A former manager of Inoue who knows him well recalls, “For an ordinary person with a typical time management skills, it is impossible to produce such excellent result on a consistent basis.  He must have utilized much more wisdom than others in using his time effectively.  These efforts were never obvious from appearance.”

Inoue’s forte is his excellent rapport with his customers.  For a typical trading business with 300 customers, it seems sensible to be able to maintain good customer service and good results, but the number of customers under Inoue’s account is over 1,500.

With only 24 hours a day, how was Inoue able to maintain good relations with his huge network of customers?

Besides discussing about cars with his customers, Inoue actually spend a lot of time discussing affairs of daily life with his customers.  Through their conversations, for instance, if he knew that his customer was not feeling well, he would recommend effective remedies that he had learned from his friends in the medical profession.  When a customer was involved in a traffic accident and faced difficulties in solving the case, he would volunteer to assist.  In short, he shows painstaking concern and care for all his customers.

Hence, his relationships with his customers are rock sturdy.  When friends or relative of customers intend to purchase a car, Inoue is the first person that would cross their minds.

Some of his earlier clients who had prospered in their business also provided Inoue with business.  Some of them purchased large quantity of cars up to 50 or 100 units from him for their companies.

“To me, this is the manifestation of the outlook that “each person is equally important” as taught in Soka Gakkai.”

In the office where Inoue worked, there was one particular wastebasket layered with a plastic bag.  That was the dustbin beside Inoue’s desk.  The cleaning lady layered it as a gesture of appreciation to Inoue, who never failed to warmly greet her everyday.  Occasionally, Inoue also give her tokens of appreciation for her assistance.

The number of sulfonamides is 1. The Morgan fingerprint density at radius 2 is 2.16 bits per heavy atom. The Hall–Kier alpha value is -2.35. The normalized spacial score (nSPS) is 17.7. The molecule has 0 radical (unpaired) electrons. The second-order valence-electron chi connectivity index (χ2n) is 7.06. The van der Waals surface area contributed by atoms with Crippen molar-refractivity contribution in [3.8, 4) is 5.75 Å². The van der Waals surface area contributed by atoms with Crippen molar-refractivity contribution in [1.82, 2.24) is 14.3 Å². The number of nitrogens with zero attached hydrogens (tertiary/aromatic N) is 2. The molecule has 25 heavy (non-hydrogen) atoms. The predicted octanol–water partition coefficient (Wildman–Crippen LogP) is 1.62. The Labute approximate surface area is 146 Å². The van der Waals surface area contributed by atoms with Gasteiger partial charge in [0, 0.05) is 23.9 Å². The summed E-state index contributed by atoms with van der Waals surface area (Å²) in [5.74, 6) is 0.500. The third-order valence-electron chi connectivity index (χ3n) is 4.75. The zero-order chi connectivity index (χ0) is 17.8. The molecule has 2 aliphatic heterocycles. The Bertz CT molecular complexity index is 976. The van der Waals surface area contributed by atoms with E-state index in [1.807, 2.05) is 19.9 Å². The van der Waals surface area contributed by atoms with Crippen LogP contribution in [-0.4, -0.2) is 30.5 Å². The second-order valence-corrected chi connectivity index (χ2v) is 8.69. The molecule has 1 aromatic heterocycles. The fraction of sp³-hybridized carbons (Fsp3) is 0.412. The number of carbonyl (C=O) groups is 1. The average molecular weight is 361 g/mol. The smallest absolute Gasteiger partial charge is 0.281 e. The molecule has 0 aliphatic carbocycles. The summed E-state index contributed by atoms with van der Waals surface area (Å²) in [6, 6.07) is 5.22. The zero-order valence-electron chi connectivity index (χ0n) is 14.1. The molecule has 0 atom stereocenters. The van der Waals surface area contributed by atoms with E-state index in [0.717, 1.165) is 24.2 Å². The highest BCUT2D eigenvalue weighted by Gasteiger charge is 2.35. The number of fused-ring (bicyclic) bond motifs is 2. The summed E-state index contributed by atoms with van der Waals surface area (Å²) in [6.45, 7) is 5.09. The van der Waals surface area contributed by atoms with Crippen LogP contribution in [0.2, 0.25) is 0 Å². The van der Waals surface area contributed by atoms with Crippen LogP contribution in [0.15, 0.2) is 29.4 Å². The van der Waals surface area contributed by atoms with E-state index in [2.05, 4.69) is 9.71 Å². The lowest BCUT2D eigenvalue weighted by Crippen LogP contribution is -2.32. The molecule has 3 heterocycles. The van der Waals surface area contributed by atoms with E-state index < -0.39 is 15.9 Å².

Inoue confidently says, “This might sound a bit like blowing my own trumpet, but I could grasp the basic personality and character of a customer through a brief ten-minute conversation.”

It is not how much time we spend in each encounter, but whether we could treasure every single person we meet.  Business magazines introduced Inoue as a person who “surmounted the recession” and as “the best car salesperson in Japan.”

It is not a surprise that he is a much-wanted employee.  Established corporations from various sectors other than car companies including departmental stores, publishing firms as well as rent and lease companies have all tried to rope him in to their fold.  He has often been invited by the universities to speak to business students on his trading philosophy.

The following words are written inside Inoue’s business dairy: “Life is like a battle between life and death.  There is no other alternative but to fight this battle, through endless painstaking efforts.”

The moment we say, “This is enough,” is when we are contented with our present situation, and marks the beginning of our “defeat.”

“In fact, all these are Mr. Ikeda’s guidance published in the Seikyo Shimbun,” Inoue explains.  “The contents of Seikyo Shimbun touch people’s lives and are inspiring.  It is my daily source of life-force.  I will be left with nothing if Mr. Ikeda’s guidance is taken away from me.”

Employer Does Not Want Him to Quit

As a tribute to the contribution of the company’s sales personnel, those who could surpass the sales target of 3,000 units will have their names inscribed for posterity on a stone-tablet at the office.

Nevertheless, Inoue remains modest about his achievements.  He continues to strive for higher goals to achieve 6,000 and then to go on to achieve 7,000.  Certainly, his employer would never want him to retire.  Hence, a year before his compulsory retirement age, his company promoted him to be a Director, with remunerations of an executive director.  Such promotion is the first of its kind for a salesperson in the history of the car industry.

Inoue always tells himself, “Each person has boundless wisdom.  I wish to leave behind an unbreakable record!”

The dream of this crème de la crème salesperson is like the bright sky of an early spring that extends infinitely into the horizon.